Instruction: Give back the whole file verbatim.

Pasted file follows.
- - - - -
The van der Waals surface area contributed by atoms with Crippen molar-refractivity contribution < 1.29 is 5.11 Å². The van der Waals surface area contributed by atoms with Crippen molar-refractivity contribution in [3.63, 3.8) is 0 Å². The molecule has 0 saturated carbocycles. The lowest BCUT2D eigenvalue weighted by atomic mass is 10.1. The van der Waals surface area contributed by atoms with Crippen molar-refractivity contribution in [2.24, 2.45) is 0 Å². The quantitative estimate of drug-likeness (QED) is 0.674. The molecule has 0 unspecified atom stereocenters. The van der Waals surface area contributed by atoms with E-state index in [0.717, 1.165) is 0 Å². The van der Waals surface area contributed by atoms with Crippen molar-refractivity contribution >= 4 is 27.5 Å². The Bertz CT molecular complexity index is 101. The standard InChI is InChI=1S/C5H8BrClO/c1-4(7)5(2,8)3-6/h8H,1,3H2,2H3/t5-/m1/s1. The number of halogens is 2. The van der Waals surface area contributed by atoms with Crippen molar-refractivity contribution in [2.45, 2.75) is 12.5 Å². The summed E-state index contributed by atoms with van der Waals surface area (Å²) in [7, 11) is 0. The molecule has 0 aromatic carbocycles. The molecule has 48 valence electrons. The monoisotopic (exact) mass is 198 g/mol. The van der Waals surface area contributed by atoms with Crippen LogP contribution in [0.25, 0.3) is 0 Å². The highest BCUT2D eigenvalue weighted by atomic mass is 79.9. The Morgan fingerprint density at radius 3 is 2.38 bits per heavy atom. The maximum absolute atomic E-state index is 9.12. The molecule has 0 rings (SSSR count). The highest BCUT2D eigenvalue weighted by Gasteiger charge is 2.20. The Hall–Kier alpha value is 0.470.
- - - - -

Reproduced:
The van der Waals surface area contributed by atoms with Crippen molar-refractivity contribution < 1.29 is 5.11 Å². The van der Waals surface area contributed by atoms with Crippen molar-refractivity contribution in [3.63, 3.8) is 0 Å². The molecule has 0 saturated carbocycles. The lowest BCUT2D eigenvalue weighted by atomic mass is 10.1. The van der Waals surface area contributed by atoms with Crippen molar-refractivity contribution in [2.24, 2.45) is 0 Å². The quantitative estimate of drug-likeness (QED) is 0.674. The molecule has 0 unspecified atom stereocenters. The van der Waals surface area contributed by atoms with E-state index in [0.717, 1.165) is 0 Å². The van der Waals surface area contributed by atoms with Crippen molar-refractivity contribution >= 4 is 27.5 Å². The Bertz CT molecular complexity index is 101. The standard InChI is InChI=1S/C5H8BrClO/c1-4(7)5(2,8)3-6/h8H,1,3H2,2H3/t5-/m1/s1. The number of halogens is 2. The van der Waals surface area contributed by atoms with Crippen molar-refractivity contribution in [2.45, 2.75) is 12.5 Å². The summed E-state index contributed by atoms with van der Waals surface area (Å²) in [7, 11) is 0. The molecule has 0 aromatic carbocycles. The molecule has 48 valence electrons. The monoisotopic (exact) mass is 198 g/mol. The van der Waals surface area contributed by atoms with Crippen LogP contribution in [0.25, 0.3) is 0 Å². The highest BCUT2D eigenvalue weighted by atomic mass is 79.9. The Morgan fingerprint density at radius 3 is 2.38 bits per heavy atom. The maximum absolute atomic E-state index is 9.12. The molecule has 0 rings (SSSR count). The highest BCUT2D eigenvalue weighted by Gasteiger charge is 2.20. The Hall–Kier alpha value is 0.470.